Randall Kennedy has been a contributing editor of the Prospect since 1995. He is the Michael R. Klein Professor of Law at Harvard University and is completing a book on race relations and the Obama presidency.
Many people believe that we are in the midst of what Stephen L. Carter calls a "civility crisis." Judith Rodin, the president of the University of Pennsylvania, calls it a "nuclear explosion of incivility." Newspapers and magazines publish articles with titles like "Civility in Politics: Going, Going, Gone" (New York Times) and "Whatever Happened to Good Manners?" (Washington Post). And even public opinion polls report that between half and three-quarters of the public believes that incivility is a serious social problem.
The confirmation of John Ashcroft as attorney general conjoins fearsome power with reactionary politics. The attorney general makes crucial decisions regarding the administration of justice that are beyond the power of the press, Congress, the White House, or the courts to oversee effectively on an ongoing basis. And Ashcroft, despite his sudden amiability and professed concern with protecting the rights of all Americans, remains a militant--indeed, truculent--right-winger. He is hostile to women's reproductive rights and to the aspirations of gays and lesbians who seek equitable treatment.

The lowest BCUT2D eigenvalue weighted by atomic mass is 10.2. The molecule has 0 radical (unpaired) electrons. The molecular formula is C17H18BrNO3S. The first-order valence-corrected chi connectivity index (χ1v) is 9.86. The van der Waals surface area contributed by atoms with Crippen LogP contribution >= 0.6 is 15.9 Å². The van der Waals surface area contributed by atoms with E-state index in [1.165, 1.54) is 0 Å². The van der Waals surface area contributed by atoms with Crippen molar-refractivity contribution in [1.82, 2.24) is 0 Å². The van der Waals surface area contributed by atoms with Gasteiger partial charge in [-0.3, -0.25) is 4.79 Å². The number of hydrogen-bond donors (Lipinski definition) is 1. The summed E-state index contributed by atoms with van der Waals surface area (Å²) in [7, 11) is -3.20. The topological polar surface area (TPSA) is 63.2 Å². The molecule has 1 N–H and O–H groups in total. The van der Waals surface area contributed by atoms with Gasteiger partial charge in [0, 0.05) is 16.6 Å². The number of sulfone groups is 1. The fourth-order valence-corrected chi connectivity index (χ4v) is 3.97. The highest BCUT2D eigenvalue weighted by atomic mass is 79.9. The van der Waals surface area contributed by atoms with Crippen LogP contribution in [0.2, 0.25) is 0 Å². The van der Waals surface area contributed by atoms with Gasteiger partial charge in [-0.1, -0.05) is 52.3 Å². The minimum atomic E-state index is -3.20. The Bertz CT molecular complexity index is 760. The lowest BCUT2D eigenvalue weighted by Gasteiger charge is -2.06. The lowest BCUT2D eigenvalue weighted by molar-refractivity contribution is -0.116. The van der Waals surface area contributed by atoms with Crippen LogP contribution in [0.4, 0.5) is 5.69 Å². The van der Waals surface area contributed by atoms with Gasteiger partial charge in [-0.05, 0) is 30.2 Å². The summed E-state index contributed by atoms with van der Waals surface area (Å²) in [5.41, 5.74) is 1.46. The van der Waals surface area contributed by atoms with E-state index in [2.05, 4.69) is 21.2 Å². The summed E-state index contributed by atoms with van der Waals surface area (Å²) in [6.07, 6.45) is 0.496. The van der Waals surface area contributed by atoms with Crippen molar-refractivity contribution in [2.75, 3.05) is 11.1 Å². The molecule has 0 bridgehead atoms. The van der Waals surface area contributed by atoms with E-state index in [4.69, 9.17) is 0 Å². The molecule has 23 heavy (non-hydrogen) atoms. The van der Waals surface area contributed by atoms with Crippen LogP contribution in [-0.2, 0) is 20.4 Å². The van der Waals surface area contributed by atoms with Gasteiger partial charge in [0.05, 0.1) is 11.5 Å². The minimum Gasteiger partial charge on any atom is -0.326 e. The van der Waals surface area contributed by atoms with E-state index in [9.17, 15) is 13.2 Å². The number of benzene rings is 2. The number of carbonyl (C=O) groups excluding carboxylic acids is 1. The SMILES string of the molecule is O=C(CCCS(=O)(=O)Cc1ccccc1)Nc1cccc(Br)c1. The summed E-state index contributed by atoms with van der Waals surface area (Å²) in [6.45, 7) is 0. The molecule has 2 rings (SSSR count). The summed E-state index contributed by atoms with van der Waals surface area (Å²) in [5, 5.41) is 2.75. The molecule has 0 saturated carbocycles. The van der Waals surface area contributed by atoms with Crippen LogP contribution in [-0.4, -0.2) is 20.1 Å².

Guinier's critics were only half right. She is a political radical--but no quota queen. As a constitutionalist, she was neither separatist nor undemocratic. She would have gotten along nicely with James Madison.
When President Clinton abandoned Lani Guinier, she became the latest in a string of jilted appointees dumped once controversy arose. Guinier, who was nominated as head of the Justice Department's civil rights division, was a respected civil rights lawer, legal theorist, and Friend of Bill, whom she has known since their days at Yale Law School. Why ultimately did he abandon her nomination? What in her writing as a University of Pennsylvania Law School professor prompted such bitter opposition? Did the president err in nominating her-- or withdrawing her nomination? What is the meaning of this affair in the ongoing struggle for the soul of the Democratic Party?
Four of the nine justices currently on the Supreme Court are at least 65 years old. Chief Justice William Rehnquist, the last of the Nixon appointees, is 75. Justice John Paul Stevens, a Ford appointee, is 79. Justice Sandra Day O'Connor, a Reagan appointee, is 69. Justice Ruth Bader Ginsburg, a Clinton appointee, is 66 and recently underwent surgery for colon cancer.